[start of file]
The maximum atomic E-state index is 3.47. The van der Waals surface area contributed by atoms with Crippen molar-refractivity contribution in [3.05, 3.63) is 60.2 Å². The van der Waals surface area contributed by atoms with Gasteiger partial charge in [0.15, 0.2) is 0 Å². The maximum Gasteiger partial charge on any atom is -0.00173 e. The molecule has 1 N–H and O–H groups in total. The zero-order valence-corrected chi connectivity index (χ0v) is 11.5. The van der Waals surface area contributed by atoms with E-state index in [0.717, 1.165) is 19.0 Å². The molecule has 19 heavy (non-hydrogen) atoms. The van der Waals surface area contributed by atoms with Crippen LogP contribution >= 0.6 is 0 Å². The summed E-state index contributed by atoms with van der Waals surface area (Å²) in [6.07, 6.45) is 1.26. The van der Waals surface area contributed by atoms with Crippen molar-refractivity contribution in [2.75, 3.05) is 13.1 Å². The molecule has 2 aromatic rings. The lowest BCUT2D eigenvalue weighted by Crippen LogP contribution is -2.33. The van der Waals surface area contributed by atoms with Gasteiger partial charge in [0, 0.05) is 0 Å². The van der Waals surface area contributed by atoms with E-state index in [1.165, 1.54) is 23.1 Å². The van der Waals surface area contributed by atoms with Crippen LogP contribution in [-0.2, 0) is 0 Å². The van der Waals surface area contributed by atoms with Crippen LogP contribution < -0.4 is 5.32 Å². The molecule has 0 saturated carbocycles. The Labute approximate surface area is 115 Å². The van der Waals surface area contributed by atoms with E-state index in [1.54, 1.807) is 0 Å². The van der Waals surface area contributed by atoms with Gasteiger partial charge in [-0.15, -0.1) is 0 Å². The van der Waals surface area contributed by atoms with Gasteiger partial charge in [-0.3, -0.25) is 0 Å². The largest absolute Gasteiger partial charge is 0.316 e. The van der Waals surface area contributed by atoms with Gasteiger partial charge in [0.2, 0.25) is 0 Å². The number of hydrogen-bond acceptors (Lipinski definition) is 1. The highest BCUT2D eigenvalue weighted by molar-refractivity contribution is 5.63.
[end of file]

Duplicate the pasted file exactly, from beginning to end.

The maximum atomic E-state index is 3.47. The van der Waals surface area contributed by atoms with Crippen molar-refractivity contribution in [3.05, 3.63) is 60.2 Å². The van der Waals surface area contributed by atoms with Gasteiger partial charge in [0.15, 0.2) is 0 Å². The maximum Gasteiger partial charge on any atom is -0.00173 e. The molecule has 1 N–H and O–H groups in total. The zero-order valence-corrected chi connectivity index (χ0v) is 11.5. The van der Waals surface area contributed by atoms with E-state index in [0.717, 1.165) is 19.0 Å². The molecule has 19 heavy (non-hydrogen) atoms. The van der Waals surface area contributed by atoms with Crippen LogP contribution >= 0.6 is 0 Å². The summed E-state index contributed by atoms with van der Waals surface area (Å²) in [6.07, 6.45) is 1.26. The van der Waals surface area contributed by atoms with Crippen molar-refractivity contribution in [2.75, 3.05) is 13.1 Å². The molecule has 2 aromatic rings. The lowest BCUT2D eigenvalue weighted by Crippen LogP contribution is -2.33. The van der Waals surface area contributed by atoms with Gasteiger partial charge in [0, 0.05) is 0 Å². The van der Waals surface area contributed by atoms with E-state index in [1.165, 1.54) is 23.1 Å². The van der Waals surface area contributed by atoms with Crippen LogP contribution in [-0.2, 0) is 0 Å². The van der Waals surface area contributed by atoms with Crippen LogP contribution < -0.4 is 5.32 Å². The molecule has 0 saturated carbocycles. The Labute approximate surface area is 115 Å². The van der Waals surface area contributed by atoms with E-state index in [1.54, 1.807) is 0 Å². The van der Waals surface area contributed by atoms with Gasteiger partial charge in [-0.15, -0.1) is 0 Å². The van der Waals surface area contributed by atoms with Gasteiger partial charge in [-0.3, -0.25) is 0 Å². The largest absolute Gasteiger partial charge is 0.316 e. The van der Waals surface area contributed by atoms with Gasteiger partial charge in [0.2, 0.25) is 0 Å². The number of hydrogen-bond acceptors (Lipinski definition) is 1. The highest BCUT2D eigenvalue weighted by molar-refractivity contribution is 5.63.